European stocks eked out small gains on Wednesday against a background of investor caution globally following a dip in U.S. consumer sentiment.
The dollar was flat as were euro zone government bonds, with markets focusing on congressional testimony due later in the day from U.S. Federal Reserve Chairman Ben Bernanke.
World stocks as measured by MSCI were lower, primarily as a result of weakness in Asia where Japan's Nikkei lost nearly 1.5 percent.
Investors remained wary after Tuesday's sharp drop in U.S. consumer confidence and a fall in German business sentiment. U.S. consumer confidence in February slumped to a 10-month low as the short-term outlook on jobs worsened.
There's worry now that consumer confidence will affect spending, which would then affect the economy, said Nagayuki Yamagishi, a strategist at Mitsubishi UFJ Securities.
Investors are now expected to begin focusing on next week's U.S. monthly jobs data.
European shares, however, managed to buck the global trend following sharp losses in the previous session. Food producers drew buying as investors stuck with defensive stocks but banking stocks fell.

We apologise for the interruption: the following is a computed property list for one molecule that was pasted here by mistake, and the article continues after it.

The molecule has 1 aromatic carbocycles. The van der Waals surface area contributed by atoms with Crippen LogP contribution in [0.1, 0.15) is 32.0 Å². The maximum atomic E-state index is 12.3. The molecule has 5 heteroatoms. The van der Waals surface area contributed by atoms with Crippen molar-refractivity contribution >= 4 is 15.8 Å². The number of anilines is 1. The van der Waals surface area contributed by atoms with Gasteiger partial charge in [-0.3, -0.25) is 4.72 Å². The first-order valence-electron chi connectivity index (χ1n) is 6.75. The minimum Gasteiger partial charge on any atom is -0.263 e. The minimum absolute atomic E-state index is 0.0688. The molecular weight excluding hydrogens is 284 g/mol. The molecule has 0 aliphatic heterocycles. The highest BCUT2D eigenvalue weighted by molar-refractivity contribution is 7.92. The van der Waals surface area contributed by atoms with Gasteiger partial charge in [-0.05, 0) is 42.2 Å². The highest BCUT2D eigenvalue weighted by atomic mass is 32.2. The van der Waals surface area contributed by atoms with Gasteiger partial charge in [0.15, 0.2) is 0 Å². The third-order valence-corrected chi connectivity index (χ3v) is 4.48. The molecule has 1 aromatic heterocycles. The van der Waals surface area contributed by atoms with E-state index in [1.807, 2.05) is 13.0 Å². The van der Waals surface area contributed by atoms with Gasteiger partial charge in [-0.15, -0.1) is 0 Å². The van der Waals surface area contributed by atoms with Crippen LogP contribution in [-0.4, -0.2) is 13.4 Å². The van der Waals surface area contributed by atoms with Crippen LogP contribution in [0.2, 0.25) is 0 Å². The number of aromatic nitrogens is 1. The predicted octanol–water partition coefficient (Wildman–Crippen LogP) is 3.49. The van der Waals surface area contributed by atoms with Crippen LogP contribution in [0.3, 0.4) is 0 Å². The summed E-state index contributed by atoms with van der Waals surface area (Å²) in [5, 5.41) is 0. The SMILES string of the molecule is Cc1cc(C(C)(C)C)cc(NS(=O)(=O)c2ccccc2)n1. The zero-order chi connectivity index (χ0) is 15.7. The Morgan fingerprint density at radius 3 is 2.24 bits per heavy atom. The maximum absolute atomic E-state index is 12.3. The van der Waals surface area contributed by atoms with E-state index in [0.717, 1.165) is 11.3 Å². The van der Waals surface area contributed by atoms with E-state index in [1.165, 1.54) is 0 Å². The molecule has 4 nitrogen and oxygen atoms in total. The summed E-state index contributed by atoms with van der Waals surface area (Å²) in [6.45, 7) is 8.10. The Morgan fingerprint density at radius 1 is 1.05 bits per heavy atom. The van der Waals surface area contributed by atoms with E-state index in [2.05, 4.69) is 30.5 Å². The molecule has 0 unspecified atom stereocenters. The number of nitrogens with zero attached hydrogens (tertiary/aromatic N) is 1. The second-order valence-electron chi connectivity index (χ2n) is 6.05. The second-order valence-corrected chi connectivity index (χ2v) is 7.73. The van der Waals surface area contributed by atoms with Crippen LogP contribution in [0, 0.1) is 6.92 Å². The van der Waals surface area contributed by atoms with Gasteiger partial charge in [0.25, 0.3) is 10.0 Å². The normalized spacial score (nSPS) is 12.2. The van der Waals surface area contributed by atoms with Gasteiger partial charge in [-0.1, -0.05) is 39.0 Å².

The pan-European FTSEurofirst 300 index of top shares was up 0.3 percent.
I think what Bernanke says today will govern the direction of markets for the next five weeks at least, said Howard Wheeldon, a strategist at BGC Partners.
The dollar held gains against the euro but was generally flat against major currencies.
Higher-yielding currencies including the Australian dollar sank to a day's low in European trade after Asian shares fell.
The euro was at a near nine-month low versus the dollar at $1.3540.
There's ... some nervousness about what Bernanke is going to say today, said Johan Javeus, chief currency strategist at SEB in Stockholm.
The Fed needed to outline the significance of last week's raising of the Fed's discount rate for monetary tightening, Javeus said.
Euro zone government bond yields were barely changed, with investors on guard about sovereign risk.
Greek public and private sector unions were to strike on Wednesday against a wage freeze and tax rises imposed as part of the crisis-hit government's austerity plan.
(Additional reporting by Naomi Tajitsu; Editing by Susan Fenton)